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Weave A Dream Programs

Ixoqui Ajkeemaa

Ixoqui Ajkeemaa' is Tzutujil phrase meaning simply "women weavers." Headed by Miriam Ujpan Navichoc, Asociacion Ixoqui Ajkeemaa is a group of women who use their ability to weave to help support the household income, especially to subsidize the costs of schooling for their children. Weaving is a very important part of Mayan culture and a Mayan woman's identity, so weaving cooperatives such as this also help to preserve Mayan cultural traditions. While Ixoqui Ajkeemaa runs their own store front in San Juan, Weave A Dream sells their products online at the Online store and also to vendors in New York City.

Read more about Ixoqui Ajkeemaa in their own words (in Spanish and below translated into English)

Scholarship Program

Since the women of Ixoqui Ajkeemaa have express that education for their children is a one of their highest priorities, Weave A Dream also sponsers a partial scholarship program for the children of the women in the cooperative. While we do not currently have the funds to provide full scholarships to all the children, partial scholarships can allow children to both go the better schools and ease the burden of education for the family. Scholars are from elementary to college age.

To qualify for a scholarship, participants must attend a variety of workshops designed by the women of Ixoqui Ajkeemaa'. These workshops focus on preserving Mayan cultural traditions and fostering pride in the community. Since Mayan traditional have been suppressed for centuries, with great intensification during the Guatemalan Civil War, their preservation is extremely important. Activities include a lake clean-up day around Lago Atitlan, creating a community garden, and learning a traditional Mayan dance.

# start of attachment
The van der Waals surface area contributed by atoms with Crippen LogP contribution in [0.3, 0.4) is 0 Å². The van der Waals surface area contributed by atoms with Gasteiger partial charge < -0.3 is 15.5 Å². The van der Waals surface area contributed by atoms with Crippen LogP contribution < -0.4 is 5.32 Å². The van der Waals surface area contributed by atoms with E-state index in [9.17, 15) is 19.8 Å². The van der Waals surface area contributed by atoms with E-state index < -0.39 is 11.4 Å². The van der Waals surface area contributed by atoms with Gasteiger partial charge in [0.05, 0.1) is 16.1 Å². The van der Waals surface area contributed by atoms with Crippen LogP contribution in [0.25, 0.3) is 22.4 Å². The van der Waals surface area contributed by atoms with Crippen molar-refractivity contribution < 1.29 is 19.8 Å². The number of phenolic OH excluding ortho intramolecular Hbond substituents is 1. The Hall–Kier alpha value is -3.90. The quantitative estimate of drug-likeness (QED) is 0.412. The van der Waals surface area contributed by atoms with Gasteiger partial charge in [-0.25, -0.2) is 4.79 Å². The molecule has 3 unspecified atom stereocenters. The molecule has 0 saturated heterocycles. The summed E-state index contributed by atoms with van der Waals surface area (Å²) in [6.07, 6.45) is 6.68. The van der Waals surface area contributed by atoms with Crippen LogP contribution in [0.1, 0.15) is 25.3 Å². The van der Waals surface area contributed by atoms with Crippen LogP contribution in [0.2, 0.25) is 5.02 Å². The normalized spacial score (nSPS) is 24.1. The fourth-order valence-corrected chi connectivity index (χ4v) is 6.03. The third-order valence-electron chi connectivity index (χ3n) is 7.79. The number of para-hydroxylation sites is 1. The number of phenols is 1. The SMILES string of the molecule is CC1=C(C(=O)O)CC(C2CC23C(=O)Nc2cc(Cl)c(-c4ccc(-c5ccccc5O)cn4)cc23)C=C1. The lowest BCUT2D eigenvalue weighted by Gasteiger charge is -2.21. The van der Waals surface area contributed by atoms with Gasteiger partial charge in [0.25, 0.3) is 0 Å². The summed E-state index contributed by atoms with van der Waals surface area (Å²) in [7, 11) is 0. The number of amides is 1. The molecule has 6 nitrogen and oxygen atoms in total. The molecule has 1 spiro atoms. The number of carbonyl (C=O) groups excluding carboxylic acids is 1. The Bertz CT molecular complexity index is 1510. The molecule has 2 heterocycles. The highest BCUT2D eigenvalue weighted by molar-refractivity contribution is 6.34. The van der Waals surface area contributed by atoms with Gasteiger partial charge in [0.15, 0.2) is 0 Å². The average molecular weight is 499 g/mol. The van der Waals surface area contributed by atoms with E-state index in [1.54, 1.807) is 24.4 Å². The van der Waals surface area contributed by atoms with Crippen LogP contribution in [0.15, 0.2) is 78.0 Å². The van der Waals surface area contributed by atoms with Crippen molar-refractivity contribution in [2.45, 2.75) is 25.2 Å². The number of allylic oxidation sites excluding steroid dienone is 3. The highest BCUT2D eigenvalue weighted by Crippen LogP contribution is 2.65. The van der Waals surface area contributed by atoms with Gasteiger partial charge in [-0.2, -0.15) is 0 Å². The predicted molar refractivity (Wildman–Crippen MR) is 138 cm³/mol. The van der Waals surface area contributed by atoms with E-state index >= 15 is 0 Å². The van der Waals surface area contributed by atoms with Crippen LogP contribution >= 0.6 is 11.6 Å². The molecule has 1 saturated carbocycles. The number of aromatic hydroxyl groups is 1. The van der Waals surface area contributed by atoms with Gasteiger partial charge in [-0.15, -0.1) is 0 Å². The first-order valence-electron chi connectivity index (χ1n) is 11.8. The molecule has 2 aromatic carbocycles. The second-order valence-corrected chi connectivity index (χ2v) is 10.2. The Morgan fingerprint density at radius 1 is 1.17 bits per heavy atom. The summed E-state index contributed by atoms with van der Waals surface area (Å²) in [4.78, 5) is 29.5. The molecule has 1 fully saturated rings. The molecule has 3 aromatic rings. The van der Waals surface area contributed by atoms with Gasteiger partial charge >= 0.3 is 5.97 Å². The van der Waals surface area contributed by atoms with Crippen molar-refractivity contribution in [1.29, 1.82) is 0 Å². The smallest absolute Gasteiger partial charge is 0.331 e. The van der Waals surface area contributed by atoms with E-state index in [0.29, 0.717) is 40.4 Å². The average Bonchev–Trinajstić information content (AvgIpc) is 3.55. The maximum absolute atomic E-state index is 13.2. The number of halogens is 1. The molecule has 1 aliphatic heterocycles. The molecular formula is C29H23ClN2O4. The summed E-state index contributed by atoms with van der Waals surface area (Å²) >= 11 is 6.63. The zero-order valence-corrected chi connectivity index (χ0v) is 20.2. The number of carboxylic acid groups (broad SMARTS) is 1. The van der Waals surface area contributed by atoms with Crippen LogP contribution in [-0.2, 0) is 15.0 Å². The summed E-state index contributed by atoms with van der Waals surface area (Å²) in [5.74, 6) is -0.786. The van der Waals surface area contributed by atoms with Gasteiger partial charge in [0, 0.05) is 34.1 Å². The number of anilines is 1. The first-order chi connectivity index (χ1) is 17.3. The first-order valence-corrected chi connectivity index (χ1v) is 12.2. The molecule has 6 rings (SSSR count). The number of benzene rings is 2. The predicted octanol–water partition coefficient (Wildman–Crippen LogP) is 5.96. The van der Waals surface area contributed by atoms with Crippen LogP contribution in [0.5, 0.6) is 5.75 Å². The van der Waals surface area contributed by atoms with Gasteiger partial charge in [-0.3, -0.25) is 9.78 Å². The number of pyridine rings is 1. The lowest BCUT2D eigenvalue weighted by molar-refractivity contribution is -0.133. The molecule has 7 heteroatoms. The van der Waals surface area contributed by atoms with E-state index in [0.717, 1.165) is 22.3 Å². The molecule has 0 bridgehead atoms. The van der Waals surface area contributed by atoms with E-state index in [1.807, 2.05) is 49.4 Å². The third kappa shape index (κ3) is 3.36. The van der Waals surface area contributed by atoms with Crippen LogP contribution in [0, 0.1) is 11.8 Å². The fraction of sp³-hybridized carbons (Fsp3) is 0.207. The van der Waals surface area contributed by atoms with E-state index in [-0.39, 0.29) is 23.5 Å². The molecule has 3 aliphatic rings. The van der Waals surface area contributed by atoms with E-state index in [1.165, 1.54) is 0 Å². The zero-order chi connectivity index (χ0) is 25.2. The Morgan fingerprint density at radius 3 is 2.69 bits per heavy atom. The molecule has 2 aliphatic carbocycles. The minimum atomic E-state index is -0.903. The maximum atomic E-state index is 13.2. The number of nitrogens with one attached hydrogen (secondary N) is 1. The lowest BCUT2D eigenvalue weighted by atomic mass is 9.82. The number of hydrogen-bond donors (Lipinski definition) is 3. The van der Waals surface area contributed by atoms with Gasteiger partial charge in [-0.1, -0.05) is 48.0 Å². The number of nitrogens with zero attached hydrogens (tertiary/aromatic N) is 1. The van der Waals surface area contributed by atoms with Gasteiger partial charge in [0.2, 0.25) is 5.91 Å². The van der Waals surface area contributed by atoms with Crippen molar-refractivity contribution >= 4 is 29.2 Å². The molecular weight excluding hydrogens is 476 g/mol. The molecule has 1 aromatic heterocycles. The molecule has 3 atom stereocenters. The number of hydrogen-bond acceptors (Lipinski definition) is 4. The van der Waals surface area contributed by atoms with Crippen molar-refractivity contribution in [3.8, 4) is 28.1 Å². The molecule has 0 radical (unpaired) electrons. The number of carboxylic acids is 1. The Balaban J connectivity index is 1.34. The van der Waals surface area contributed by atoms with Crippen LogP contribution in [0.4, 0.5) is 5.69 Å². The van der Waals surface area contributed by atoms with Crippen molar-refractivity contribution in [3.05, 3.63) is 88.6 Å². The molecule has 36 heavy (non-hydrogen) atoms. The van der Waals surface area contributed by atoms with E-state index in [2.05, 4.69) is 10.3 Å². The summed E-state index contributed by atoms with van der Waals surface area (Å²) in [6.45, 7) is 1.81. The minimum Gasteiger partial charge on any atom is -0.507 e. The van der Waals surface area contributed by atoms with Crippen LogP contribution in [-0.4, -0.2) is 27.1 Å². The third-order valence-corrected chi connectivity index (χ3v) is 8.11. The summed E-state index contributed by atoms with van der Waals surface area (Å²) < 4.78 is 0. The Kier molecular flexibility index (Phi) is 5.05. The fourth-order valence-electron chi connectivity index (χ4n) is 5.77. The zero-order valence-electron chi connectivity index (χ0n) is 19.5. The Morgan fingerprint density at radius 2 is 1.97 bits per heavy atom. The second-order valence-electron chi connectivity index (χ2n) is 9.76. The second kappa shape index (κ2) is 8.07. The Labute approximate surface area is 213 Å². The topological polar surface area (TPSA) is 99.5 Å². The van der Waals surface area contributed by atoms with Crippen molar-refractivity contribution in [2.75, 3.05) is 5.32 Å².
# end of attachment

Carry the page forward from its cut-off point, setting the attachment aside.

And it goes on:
Winter Break Cultural Exchange Trip

For the last two years, Weave A Dream has conducted a Winter Break Cultural Exchange trip in San Juan La Laguna, a small Guatemalan town of Tzutujil Mayas around the Lago Atitlan area.During these trips, Columbia University Undergraduates get a chance to meet the women of Ixoqui Ajkeemaa',the weaving cooperative that Weave A Dream works with, and their children, who recieve partial scholarships to help subsidize the cost of schooling.

Students also participate in a variety of cultural programs with the residents of San Juan. All activities are planned jointly by Weave A Dream coordinators and Miriam Navichoc Ujpan, the president of Ixoqui Ajkeemaa.' Trip actiities are designed both to give Weave A Dream scholars a chance to show their hard work and help undergraduates better understand Mayan culture.

To download an application and information for this year's trip, click here.

To learn more about last year's trip, click here

To read interviews from the residents of San Juan about their view on the Guatemala Civil War, Indigenous Rights, and Mayan identity, click here.

Future Plans

In the future, Weave A Dream plans to promote greate activism and awareness of Indigenous Rights, espeically on Barnard and Columbia campus. We also plan on partnering with more cooperatives and expanding to more store, both inside and out of the New York City area. If you would like to help with any of our programs, or have any comments, complaints, or suggestions, please e-mail us at

Application for the 2009-2010 Winter Break Cultural Exchange Trip are up now! Download a copy 2010 Trip Application

Want more information about this year's trip? Come to an information session this week on Friday, October 29th at 1pm in the lower level 2 of the Diana.

Weave A Dream is proud to be working with La ComUnidad, an organization the supports women's jewelry cooperatives. Look for their products in the store section soon!

Want to learn more about Guatemalan culture and San Juan La Laguna? Try these links:

Extensive report on the Guatemalan Civil War: Guatemalan Truth and Reconciliation Report

Website by a native of San Juan on Tzutujil Culture: La Casa De La Mente

An extensive website on the Popol Vuh, a classical Mayan religious text, with translation in K'iche', English and Spanish. Popol Vuh

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